- How to Find a Confidence Interval for a Sample
- How to Find a Confidence Interval for a Proportion: Overview
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When you don’t know anything about a population’s behavior (i.e. you’re just looking at data for a sample), you need to use the t-distribution to find the confidence interval. That’s the vast majority of cases: you usually don’t know population parameters, otherwise you wouldn’t be looking at statistics!
The confidence interval tells you how confident you are in your results. With any survey or experiment, you’re never 100% sure that your results could be repeated. If you’re 95% sure, or 98% sure, that’s usually considered “good enough” in statistics. That percentage of sureness is the confidence interval.
Confidence Interval For a Sample: Steps
A group of 10 foot surgery patients had a mean weight of 240 pounds. The sample standard deviation was 25 pounds. Find a confidence interval for a sample for the true mean weight of all foot surgery patients. Find a 95% CI.
Step 2: Subtract the confidence level from 1, then divide by two.
(1 – .95) / 2 = .025
Step 3: Look up your answers to step 1 and 2 in the t-distribution table. For 9 degrees of freedom (df) and α = 0.025, my result is 2.262.
|df||α = 0.1||0.05||0.025||0.01||0.005||0.001||0.0005|
Step 4: Divide your sample standard deviation by the square root of your sample size.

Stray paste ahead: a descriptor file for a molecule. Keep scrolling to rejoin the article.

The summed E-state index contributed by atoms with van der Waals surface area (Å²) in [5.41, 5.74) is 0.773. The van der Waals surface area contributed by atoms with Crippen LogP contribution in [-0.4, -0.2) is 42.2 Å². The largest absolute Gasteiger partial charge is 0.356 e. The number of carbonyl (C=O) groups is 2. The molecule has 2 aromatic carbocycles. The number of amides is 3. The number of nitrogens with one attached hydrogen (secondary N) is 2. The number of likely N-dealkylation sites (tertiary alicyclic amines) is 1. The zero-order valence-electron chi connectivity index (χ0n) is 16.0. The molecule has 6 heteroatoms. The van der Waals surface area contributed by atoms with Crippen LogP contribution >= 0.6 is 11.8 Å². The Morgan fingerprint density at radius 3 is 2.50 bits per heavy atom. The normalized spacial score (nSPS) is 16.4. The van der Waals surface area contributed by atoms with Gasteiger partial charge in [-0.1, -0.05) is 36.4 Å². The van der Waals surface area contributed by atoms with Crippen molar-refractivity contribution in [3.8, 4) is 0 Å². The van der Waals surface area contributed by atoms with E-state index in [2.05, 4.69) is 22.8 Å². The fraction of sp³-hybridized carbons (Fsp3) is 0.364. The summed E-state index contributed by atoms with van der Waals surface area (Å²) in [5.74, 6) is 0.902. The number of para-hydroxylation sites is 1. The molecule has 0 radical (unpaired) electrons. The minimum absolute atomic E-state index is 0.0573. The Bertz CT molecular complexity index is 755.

25 / √(10) = 7.90569415
Step 5: Multiply step 3 by step 4.
2.262 × 7.90569415 = 17.8826802
Step 6: For the lower end of the range, subtract step 5 from the sample mean.
240 – 17.8826802 = 222.117
Step 7: For the upper end of the range, add step 5 to the sample mean.
240 + 17.8826802 = 257.883
That’s how to find the confidence interval for a sample!
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When we talk about a confidence interval (CI), we’re dealing with data. For example, let’s say the manager for that job you applied for told you he would get back with you in a “couple of days.” A couple of days could mean two. Or three. Or there might be a paperwork backlog and it could be a week. It definitely doesn’t mean in an hour. So your CI would probably be between 2 and 4 days.
Perhaps the trickiest part of CIs is recognizing the various parts needed for the formula, like z a/2. This section breaks everything down into simple steps and shows you how to find a confidence interval for population proportions.
How to Find a Confidence Interval for a Proportion: Steps
Question: 510 people applied to the Bachelor’s in Elementary Education program at Florida State College. Of those applicants, 57 were men. Find the 90% CI of the true proportion of men who applied to the program.
Step 1: Read the question carefully and figure out the following variables:
- α : subtract the given CI from 1.
- z α/2: divide α by 2, then look up that area in the z-table. Not sure how to read a z table? See this article, area to the right of a z-score for an explanation on how to read the z-table.
.1/2=.0500. The closest z-value to an area of .0500 is 0.13
- : Divide the proportion given (i.e. the smaller number)by the sample size.
- : Subtract from 1.
1-0.112 = 0.888
Step 2: Multiply by .
0.112 x 0.888 = 0.099456
Step 3: Divide step 2 by the sample size.
0.099456 / 510 = 0.000195011765
Step 4:Take the square root of step 3:
sqrt(0.000195011765) = 0.0139646613
Step 5: Multiply step 4 by z a/2:
0.0139646613 x 0.13 = 0.0182
Step 6:: For the lower percentage, subtract step 5 from .
0.112-0.0182 = 0.0938 = 9.38%
Step 7:For the upper percentage, add step 5 to .
0.112 + 0.0182 = 0.1302 = 13.02%
That’s how to find a confidence interval!
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